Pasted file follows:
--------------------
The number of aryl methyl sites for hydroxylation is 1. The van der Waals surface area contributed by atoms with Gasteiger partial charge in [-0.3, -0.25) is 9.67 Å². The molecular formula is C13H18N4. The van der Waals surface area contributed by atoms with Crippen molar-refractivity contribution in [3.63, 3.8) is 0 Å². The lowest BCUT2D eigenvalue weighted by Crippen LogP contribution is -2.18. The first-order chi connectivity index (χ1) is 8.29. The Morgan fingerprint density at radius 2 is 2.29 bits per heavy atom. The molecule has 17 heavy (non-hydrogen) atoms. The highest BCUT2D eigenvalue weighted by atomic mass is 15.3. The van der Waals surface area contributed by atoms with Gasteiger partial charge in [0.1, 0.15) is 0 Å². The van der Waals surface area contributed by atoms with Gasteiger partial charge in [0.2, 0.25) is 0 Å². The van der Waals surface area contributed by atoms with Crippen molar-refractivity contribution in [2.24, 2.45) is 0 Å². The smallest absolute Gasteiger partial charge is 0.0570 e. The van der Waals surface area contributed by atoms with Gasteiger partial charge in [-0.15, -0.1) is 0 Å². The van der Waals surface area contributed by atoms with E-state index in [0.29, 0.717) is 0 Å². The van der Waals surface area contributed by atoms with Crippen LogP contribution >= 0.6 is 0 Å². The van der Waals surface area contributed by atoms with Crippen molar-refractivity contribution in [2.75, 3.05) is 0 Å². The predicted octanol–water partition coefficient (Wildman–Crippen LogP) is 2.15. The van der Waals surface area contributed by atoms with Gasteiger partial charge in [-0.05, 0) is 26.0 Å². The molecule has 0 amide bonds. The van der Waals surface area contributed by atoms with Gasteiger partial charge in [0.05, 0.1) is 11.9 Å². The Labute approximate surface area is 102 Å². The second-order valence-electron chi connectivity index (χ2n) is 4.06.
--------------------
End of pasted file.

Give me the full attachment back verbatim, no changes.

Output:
The number of aryl methyl sites for hydroxylation is 1. The van der Waals surface area contributed by atoms with Gasteiger partial charge in [-0.3, -0.25) is 9.67 Å². The molecular formula is C13H18N4. The van der Waals surface area contributed by atoms with Crippen molar-refractivity contribution in [3.63, 3.8) is 0 Å². The lowest BCUT2D eigenvalue weighted by Crippen LogP contribution is -2.18. The first-order chi connectivity index (χ1) is 8.29. The Morgan fingerprint density at radius 2 is 2.29 bits per heavy atom. The molecule has 17 heavy (non-hydrogen) atoms. The highest BCUT2D eigenvalue weighted by atomic mass is 15.3. The van der Waals surface area contributed by atoms with Gasteiger partial charge in [0.1, 0.15) is 0 Å². The van der Waals surface area contributed by atoms with Gasteiger partial charge in [0.2, 0.25) is 0 Å². The van der Waals surface area contributed by atoms with Crippen molar-refractivity contribution in [2.24, 2.45) is 0 Å². The smallest absolute Gasteiger partial charge is 0.0570 e. The van der Waals surface area contributed by atoms with Gasteiger partial charge in [-0.15, -0.1) is 0 Å². The van der Waals surface area contributed by atoms with E-state index in [0.29, 0.717) is 0 Å². The van der Waals surface area contributed by atoms with Crippen LogP contribution >= 0.6 is 0 Å². The van der Waals surface area contributed by atoms with Crippen molar-refractivity contribution in [2.75, 3.05) is 0 Å². The predicted octanol–water partition coefficient (Wildman–Crippen LogP) is 2.15. The van der Waals surface area contributed by atoms with Gasteiger partial charge in [-0.05, 0) is 26.0 Å². The molecule has 0 amide bonds. The van der Waals surface area contributed by atoms with Gasteiger partial charge in [0.05, 0.1) is 11.9 Å². The Labute approximate surface area is 102 Å². The second-order valence-electron chi connectivity index (χ2n) is 4.06.